CERN scientists said on Thursday they had recorded sub-atomic particles travelling faster than light, producing a finding that could overturn fundamental law of physics such as one of Einstein's long-accepted special relativity theory.
The international team of scientists are now planning to put the finding to further high-speed tests as if confirmed, the findings could require a revolutionary shift in explaining the workings of the universe.
Only two labs elsewhere in the world can try to replicate the results, and include Fermilab, located outside Chicago and another Japanese lab which has been put on hold by the tsunami and earthquake.
Fermilab officials have met Thursday to discuss the need to help verify the European study and announced their particle beam is already up and running.
There is one problem however since the measuring systems are not nearly as precise as the Europeans' and will not be upgraded for a while, said Fermilab scientist Rob Plunkett.
"This thing is so important many of the normal scientific rivalries fall by the wayside," said Plunkett, a spokesman for the Fermilab team's experiments. "Everybody is going to be looking at every piece of information."
Researchers at CERN, the European Organization for Nuclear Research, who announced the discovery Thursday are still said to be amazed and surprised at the discovery.
Antonio Ereditato, spokesman for the team of researchers, told Reuters "We have high confidence in our results. We have checked and rechecked for anything that could have distorted our measurements but we found nothing," he said. "We now want colleagues to check them independently."
If the discovery is confirmed it would challenge Albert Einstein's 1905 theory of special relativity, which contend that the speed of light is a "cosmic constant" and that nothing in the universe can travel faster.
Einstein's theory, which until now remained unchallenged despite over a century of testing, is one of the key elements of the so-called Standard Model of physics, which attempts to describe the way the universe and everything in it works, so if confirmed the finding will fundamentally change our understanding of how the world works, physicists said.
The astonishing results came after the team of physicists worked on an experiment called OPERA which was run by the CERN particle research centre near Geneva and the Gran Sasso Laboratory in central Italy.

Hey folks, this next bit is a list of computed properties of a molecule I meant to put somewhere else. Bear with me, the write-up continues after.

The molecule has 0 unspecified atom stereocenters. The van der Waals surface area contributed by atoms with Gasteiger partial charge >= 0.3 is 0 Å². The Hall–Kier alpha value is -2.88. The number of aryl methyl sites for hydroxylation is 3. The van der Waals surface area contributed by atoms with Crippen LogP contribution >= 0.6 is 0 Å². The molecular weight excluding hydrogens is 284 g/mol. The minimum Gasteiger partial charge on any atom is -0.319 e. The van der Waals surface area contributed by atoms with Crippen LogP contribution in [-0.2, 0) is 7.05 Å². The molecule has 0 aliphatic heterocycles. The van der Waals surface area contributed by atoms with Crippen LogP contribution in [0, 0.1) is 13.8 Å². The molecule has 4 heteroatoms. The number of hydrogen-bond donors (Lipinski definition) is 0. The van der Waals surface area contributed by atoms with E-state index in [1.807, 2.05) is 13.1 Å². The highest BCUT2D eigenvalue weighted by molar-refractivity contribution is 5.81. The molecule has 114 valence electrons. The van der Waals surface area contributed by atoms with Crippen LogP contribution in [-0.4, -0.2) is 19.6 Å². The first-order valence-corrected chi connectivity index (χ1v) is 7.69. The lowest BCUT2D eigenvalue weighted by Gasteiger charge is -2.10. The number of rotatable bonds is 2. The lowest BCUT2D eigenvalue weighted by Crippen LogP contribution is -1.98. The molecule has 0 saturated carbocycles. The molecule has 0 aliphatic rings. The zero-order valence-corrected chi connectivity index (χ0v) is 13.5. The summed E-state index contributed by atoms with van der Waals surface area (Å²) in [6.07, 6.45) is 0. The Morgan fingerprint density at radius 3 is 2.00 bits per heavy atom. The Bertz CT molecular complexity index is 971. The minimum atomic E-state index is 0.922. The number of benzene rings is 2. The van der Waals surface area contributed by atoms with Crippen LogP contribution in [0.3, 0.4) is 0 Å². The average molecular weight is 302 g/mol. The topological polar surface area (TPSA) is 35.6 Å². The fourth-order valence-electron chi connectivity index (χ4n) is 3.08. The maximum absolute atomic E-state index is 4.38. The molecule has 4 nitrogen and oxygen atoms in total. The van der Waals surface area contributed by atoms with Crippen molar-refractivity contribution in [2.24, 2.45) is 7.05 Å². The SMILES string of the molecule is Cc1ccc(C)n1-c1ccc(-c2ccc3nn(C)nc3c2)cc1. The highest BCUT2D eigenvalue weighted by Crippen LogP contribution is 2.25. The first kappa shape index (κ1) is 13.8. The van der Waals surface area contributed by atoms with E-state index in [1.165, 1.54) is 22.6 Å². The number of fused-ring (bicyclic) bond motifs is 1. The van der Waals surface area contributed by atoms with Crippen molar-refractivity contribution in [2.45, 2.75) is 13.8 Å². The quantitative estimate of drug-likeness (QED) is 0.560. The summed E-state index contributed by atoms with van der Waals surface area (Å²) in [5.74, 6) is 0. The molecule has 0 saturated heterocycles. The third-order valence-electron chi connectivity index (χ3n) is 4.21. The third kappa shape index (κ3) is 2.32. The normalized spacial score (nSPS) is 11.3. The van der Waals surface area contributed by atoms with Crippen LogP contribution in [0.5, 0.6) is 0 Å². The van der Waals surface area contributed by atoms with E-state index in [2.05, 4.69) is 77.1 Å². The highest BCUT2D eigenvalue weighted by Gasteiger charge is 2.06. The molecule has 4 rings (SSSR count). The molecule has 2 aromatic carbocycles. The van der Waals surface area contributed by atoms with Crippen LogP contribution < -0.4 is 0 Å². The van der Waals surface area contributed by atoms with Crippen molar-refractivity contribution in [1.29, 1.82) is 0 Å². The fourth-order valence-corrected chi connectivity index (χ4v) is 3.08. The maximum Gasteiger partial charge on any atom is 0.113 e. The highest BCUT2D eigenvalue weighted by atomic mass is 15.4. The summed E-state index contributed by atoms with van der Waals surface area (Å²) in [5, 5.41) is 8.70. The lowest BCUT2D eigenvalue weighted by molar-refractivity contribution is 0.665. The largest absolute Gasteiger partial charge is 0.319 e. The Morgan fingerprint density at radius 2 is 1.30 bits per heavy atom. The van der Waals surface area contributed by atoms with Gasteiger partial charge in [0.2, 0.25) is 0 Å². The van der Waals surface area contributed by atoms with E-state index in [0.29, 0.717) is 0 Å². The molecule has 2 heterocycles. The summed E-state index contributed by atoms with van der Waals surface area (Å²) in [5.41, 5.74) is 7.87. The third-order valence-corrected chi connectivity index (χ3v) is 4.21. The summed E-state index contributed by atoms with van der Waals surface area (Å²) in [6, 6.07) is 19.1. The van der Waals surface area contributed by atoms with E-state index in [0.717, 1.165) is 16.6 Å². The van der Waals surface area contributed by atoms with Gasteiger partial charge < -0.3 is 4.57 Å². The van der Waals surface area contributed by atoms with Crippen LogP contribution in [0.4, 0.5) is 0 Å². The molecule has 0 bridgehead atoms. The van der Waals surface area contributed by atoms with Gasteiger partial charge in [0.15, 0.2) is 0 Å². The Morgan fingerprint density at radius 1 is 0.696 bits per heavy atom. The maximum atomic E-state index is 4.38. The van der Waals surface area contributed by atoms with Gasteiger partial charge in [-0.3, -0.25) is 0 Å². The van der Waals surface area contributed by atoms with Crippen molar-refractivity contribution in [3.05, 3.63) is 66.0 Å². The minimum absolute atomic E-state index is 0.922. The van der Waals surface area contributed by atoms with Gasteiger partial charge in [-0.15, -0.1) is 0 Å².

A total of 15,000 beams of neutrinos, which are tiny particles that fill the cosmos, were fired over a period of 3 years from CERN near Geneva towards Gran Sasso in Italy 730 (500 miles) km away, where they were picked up by giant detectors.
Surprisingly, the measurements taken by the team over three years showed that neutrinos pumped from CERN to Gran Sasso had arrived 60 nanoseconds quicker than light would have done.
"It is a tiny difference," said Ereditato, "but conceptually it is incredibly important. The finding is so startling that, for the moment, everybody should be very prudent."
Ereditato was reluctant to talk about what it might happen if the findings happen to be correct. "I just don't want to think of the implications," he told Reuters. "We are scientists and work with what we know."
For many, the findings could in the future, provide answers to a theory often used in science-fiction literature, which is based on the idea that, time travel could theoretically become possible if the light-speed barrier can be overcome.
The existence of the neutrino, an elementary sub-atomic particle with a tiny amount of mass created in radioactive decay or in nuclear reactions such as those in the Sun, was first confirmed in 1934.
It still however mystifies researchers as, even over long distances, it can pass through most matter undetected, and without being affected. Millions pass through the human body every day, scientists say.
Around 750 scientists from 22 different countries work there, attracted by the possibility of staging experiments in its three massive halls, protected from cosmic rays by some 1,400 metres (4,200 feet) of rock overhead.